When a bank experiences net withdrawals, it is likely to run out of money since it has limited primary reserves. This forces the bank to borrow from the Federal Reserve System. Banks deliberately maintain a large working reserve and forego the interest that would be gained if this money was used for lending to avoid borrowing. This is applicable if the interest penalties on borrowing are more than the expected loss experienced if loans are not issued.
When Fed increases its lending rate, banks opt to increase their working reserves to avoid these high rates. This is only possible through transferring the excess reserves to working reserves. When working reserves are reduced, the bank lacks money to lend. Therefore, it depends on the loans being paid to avoid insufficiency in terms of working reserve. The bank is only able to start lending once these loans are paid such that some of money can be transferred to excess reserves. If Fed lowers the interest rates, banks are encouraged to borrow and support customer loans as long as the revenue generated is more than the cost of paying the borrowing penalties.
When the demand for loans is high, banks raise their lending rates and maintain low working reserves. This is not risky because the money obtained from the interest in loans is used to expand the working reserve. Fed can control this by simply raising the lending rate and purchasing treasury securities. Similarly during the low demand for loans, banks lower their interest rates. Fed can regulate this by lowering the rate and selling treasury securities to encourage deposits. This raises the working reserve for banks thus they do not require borrowing. From this analysis, increase in feds lending rates leads to reduced money supply while decrease leads to increased money supply.
The monetary policy is essential in economic growth. Fed influences this by providing a solution for the need for more money by the nation. This is done by reducing the lending rates, open market purchasing and decreasing the reserve requirements. This provides the banks with excess reserves and they reduce their rates and lend more. Once people access money, they have the power to invest thus create jobs, goods and services to improve the economy. However, if this is not controlled, it may lead to inflation; therefore, Fed tightens the monetary policy by selling treasury securities, increasing reserve requirements and lending rates. Therefore, depending on the situation, Fed eases and tightens the monetary policy to grow the economy or avoid inflation.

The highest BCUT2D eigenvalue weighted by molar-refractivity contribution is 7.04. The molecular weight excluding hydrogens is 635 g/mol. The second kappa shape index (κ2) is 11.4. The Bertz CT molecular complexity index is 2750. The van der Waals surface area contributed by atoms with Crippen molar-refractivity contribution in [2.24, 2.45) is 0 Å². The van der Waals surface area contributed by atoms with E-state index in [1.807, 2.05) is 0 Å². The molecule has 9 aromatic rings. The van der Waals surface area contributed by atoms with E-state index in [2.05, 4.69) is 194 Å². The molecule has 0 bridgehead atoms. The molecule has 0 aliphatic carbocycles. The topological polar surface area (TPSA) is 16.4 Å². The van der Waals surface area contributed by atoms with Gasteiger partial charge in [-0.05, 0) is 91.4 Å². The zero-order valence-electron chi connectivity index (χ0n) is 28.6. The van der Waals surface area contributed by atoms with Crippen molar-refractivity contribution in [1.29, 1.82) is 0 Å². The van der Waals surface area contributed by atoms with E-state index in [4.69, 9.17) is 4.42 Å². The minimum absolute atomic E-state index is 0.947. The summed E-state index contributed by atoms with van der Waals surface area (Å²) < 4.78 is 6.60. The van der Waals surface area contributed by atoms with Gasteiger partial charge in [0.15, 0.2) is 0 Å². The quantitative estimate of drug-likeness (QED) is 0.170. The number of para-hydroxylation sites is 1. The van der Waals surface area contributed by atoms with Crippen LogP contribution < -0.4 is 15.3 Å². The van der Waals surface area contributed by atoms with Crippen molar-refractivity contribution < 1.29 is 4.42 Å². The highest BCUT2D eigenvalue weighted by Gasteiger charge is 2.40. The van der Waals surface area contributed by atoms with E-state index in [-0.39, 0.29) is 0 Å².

Interest and Credit
Banks act as intermediaries to equal distribution of money among the people who have insufficient, just sufficient and excess money. This is done indirectly through attracting those with excess money to bank with attractive interest rates. Once these ones save, the money lends this money to the ones with just sufficient and insufficient at an interest. This results to money distribution. These attractive interest rates are possible due to the competition involved in obtaining money from those with excess. These rates are free and are controlled by the market, they can go as high as the market conditions allow. The Fed system indirectly controls these rates. To increase these rates, Fed purchases treasury securities, reduces reserve requirements and decreases the discount rates. When this is done, banks gain excess reserves and use them to buy cash from the public. This cash is consequently used for lending loans. Alternatively, when Fed sells treasury securities, increases the reserve requirement and increases the discount rates, the bank’s excess reserves decrease, thus they may offer lower rates for the public.
Prime lending rate is wholly determined by the banks mostly the market leaders set this rate and the rest of the banks follow. The nature in which banks and other borrowers present their packages is what determines where the majority of the lenders go. For the banks, they keep adjusting these rates to ensure that they obtain a balance between the funds they acquire and the demand for loans. Banks and other institutions obtain money by selling bonds which mature after a given duration, say a year. If interest rates increase, capital losses are experienced because the expected values go down. On the other hand, when interest rates go down, the expected values go up if they are sold before maturation thus the banks experience capital gains. From a buyer’s perspective, long term bonds have higher rates due to the risk involved. Short term bonds have lower rates and are more preferable for buyers. From a banks point of view, shorter maturation periods will lead to more capital gains and less risks as opposed to the treasury bonds that mature after a longer period. Interest rates are indirectly proportional to maturity duration and can be represented as below.
Fig. 2:The relationship between the interest rates and the duration for the bond maturation period